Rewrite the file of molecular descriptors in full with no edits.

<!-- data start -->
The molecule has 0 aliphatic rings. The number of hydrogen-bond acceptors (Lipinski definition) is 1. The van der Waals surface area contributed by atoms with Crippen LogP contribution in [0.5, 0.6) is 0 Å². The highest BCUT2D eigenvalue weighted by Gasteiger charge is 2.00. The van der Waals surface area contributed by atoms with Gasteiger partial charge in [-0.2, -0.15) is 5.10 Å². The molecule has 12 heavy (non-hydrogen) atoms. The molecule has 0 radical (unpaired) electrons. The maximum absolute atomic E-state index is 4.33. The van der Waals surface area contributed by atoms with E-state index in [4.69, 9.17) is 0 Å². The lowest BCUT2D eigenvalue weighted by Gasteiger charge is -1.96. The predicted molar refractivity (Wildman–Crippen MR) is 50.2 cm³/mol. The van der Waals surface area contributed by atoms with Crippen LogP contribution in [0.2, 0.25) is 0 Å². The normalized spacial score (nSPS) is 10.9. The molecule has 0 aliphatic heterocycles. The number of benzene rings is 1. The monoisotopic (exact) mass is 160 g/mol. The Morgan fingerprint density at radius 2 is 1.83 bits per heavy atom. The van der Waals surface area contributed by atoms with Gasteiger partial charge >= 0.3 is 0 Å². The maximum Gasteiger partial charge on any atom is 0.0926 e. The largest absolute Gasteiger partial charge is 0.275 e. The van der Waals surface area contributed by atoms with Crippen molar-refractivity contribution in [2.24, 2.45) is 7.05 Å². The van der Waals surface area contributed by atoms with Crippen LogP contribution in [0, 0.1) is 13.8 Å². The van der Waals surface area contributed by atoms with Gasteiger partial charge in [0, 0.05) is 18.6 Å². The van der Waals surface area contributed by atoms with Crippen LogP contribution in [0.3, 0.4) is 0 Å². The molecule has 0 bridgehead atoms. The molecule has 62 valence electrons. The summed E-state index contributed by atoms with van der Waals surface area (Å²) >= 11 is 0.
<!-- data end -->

The molecule has 0 aliphatic rings. The number of hydrogen-bond acceptors (Lipinski definition) is 1. The van der Waals surface area contributed by atoms with Crippen LogP contribution in [0.5, 0.6) is 0 Å². The highest BCUT2D eigenvalue weighted by Gasteiger charge is 2.00. The van der Waals surface area contributed by atoms with Gasteiger partial charge in [-0.2, -0.15) is 5.10 Å². The molecule has 12 heavy (non-hydrogen) atoms. The molecule has 0 radical (unpaired) electrons. The maximum absolute atomic E-state index is 4.33. The van der Waals surface area contributed by atoms with E-state index in [4.69, 9.17) is 0 Å². The lowest BCUT2D eigenvalue weighted by Gasteiger charge is -1.96. The predicted molar refractivity (Wildman–Crippen MR) is 50.2 cm³/mol. The van der Waals surface area contributed by atoms with Crippen LogP contribution in [0.2, 0.25) is 0 Å². The normalized spacial score (nSPS) is 10.9. The molecule has 0 aliphatic heterocycles. The number of benzene rings is 1. The monoisotopic (exact) mass is 160 g/mol. The Morgan fingerprint density at radius 2 is 1.83 bits per heavy atom. The van der Waals surface area contributed by atoms with Gasteiger partial charge >= 0.3 is 0 Å². The maximum Gasteiger partial charge on any atom is 0.0926 e. The largest absolute Gasteiger partial charge is 0.275 e. The van der Waals surface area contributed by atoms with Crippen molar-refractivity contribution in [2.24, 2.45) is 7.05 Å². The van der Waals surface area contributed by atoms with Crippen LogP contribution in [0, 0.1) is 13.8 Å². The van der Waals surface area contributed by atoms with Gasteiger partial charge in [0, 0.05) is 18.6 Å². The van der Waals surface area contributed by atoms with Crippen LogP contribution in [0.3, 0.4) is 0 Å². The molecule has 0 bridgehead atoms. The molecule has 62 valence electrons. The summed E-state index contributed by atoms with van der Waals surface area (Å²) >= 11 is 0.